In overturning the known world the SNP frightened the habitually superior types who know how to run our affairs from Whitehall and whose status or ability is rarely challenged by most of the media. They created a reaction in the Unionist media of fear and loathing which in turn leads to scary, hyperbolic copy. In Scotland, because of the nature of our media ownership and the inflexible mindset of dogmatic journalists, we got much of the same except from those who saw in this the ingredients of a seriously good story. Here was a complex issue that needed explanation. It involved changing public attitudes, power politics, high intensity strategies and the future of a country. Approached properly, it was the story of a lifetime. And that’s why in some notable examples, we have enjoyed a prolonged period of world class journalism, much of it explaining the SNP success and the demise of the opposition. Becoming a critic, of course, doesn’t mean abandoning journalism. But, I repeat, this championing of a party in power is not normal.

In a democracy, the institutional role of the media is to challenge power. That may be laughable when you read the British Press or listen to some BBC correspondents basically do the government Press office’s job on air. But when it comes to MP’s expenses or steel closures caused partly by cheap imports when the Chinese leader is here, the media starts doing its job. In dictatorships (see China) that doesn’t happen.

Yet how do you challenge a government that hardly does anything wrong? What case do you make against it when its popularity isn’t just huge but growing? How do you attack them when they are also an opposition in another parliament ‘fighting injustice’ and ‘standing up for Scotland’? And how do you criticise them when their opponents are so utterly incompetent in comparison and offer so little in useable material? Damn. This is difficult.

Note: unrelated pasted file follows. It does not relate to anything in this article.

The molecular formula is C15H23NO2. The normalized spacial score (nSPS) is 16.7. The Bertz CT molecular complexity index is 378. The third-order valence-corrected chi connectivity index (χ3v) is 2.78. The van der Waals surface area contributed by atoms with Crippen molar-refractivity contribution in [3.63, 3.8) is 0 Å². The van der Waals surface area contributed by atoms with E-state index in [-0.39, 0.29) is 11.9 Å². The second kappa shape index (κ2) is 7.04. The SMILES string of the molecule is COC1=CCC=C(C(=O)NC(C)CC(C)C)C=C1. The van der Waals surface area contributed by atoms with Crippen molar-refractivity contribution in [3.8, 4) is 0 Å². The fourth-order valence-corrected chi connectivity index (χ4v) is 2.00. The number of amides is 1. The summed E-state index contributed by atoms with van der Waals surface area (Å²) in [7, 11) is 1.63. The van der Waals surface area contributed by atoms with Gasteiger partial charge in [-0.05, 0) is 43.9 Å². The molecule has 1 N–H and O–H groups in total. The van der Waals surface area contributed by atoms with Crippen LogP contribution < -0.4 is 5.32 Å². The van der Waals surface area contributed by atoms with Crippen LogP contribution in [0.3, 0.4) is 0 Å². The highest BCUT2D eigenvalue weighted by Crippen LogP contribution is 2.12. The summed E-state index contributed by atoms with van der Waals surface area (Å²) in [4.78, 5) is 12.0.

Difficult or not, it has to be done. It’s almost as if we need the old media in attack mode for normalisation to occur.

Governments should be doubted, they should agonise over decisions to avoid challenge. They should get used to being disliked – they run our affairs, don’t they, and are you so happy you’ve nothing to complain about?

It may be that at long last the SNP honeymoon is over and it’s already lasted longer than many marriages. From now on we may expect regular bashings across all the conventional media and quite right too. Let’s have our journalists doing what journalists do in every other country. It will be interesting to see how long the Canadian media give the appealing and popular Trudeau.

But, you know I can’t help feeling some of the criticism is contrived. There is no sign that the wider public thinks the SNP is doing such a poor job. One of Macwhirter’s criticisms is based on the Oxfam report showing how the rich have got richer and inequality is rising but this is a global phenomenon from the financial crash. Those with the means to do so moved their money around or withdrew it. When governments threw money at the banks in quantative easing it shored up share values and other assets, putting cash into the pockets of the wealthy. A public sector worker had no such luxury and was used as the dupe who would pay for it all by the government.

Even the Oxfam report is woolly on what specific powers the Scottish government has which could have arrested and reversed this situation. When you don’t even control tax and spend, you can’t begin to take on global finance.

But, never mind, this is how things should be with a questioning media and I believe it is also a good thing for the SNP. They have lived with a largely oppositionist media all these years and it simply doesn’t impact on them the way you might expect. When there is public doubt as there was over independence, it does matter that the media is biased because they act to confirm people’s fears. But when you remove the independence issue and ask Scots what they think of the SNP as a devolved administration, they are untouchable, protected by a force field of respect and admiration.

The non SNP Left may not agree but then they don’t represent more than a slice of opinion compared to the bedrock of support. The referendum experience taught Scots much about their media and it is now the new normal to scoff at journalism that once commanded respect. Like so many institutions, the media was exposed during the indyref and found wanting. The Scottish media will never have the same power again.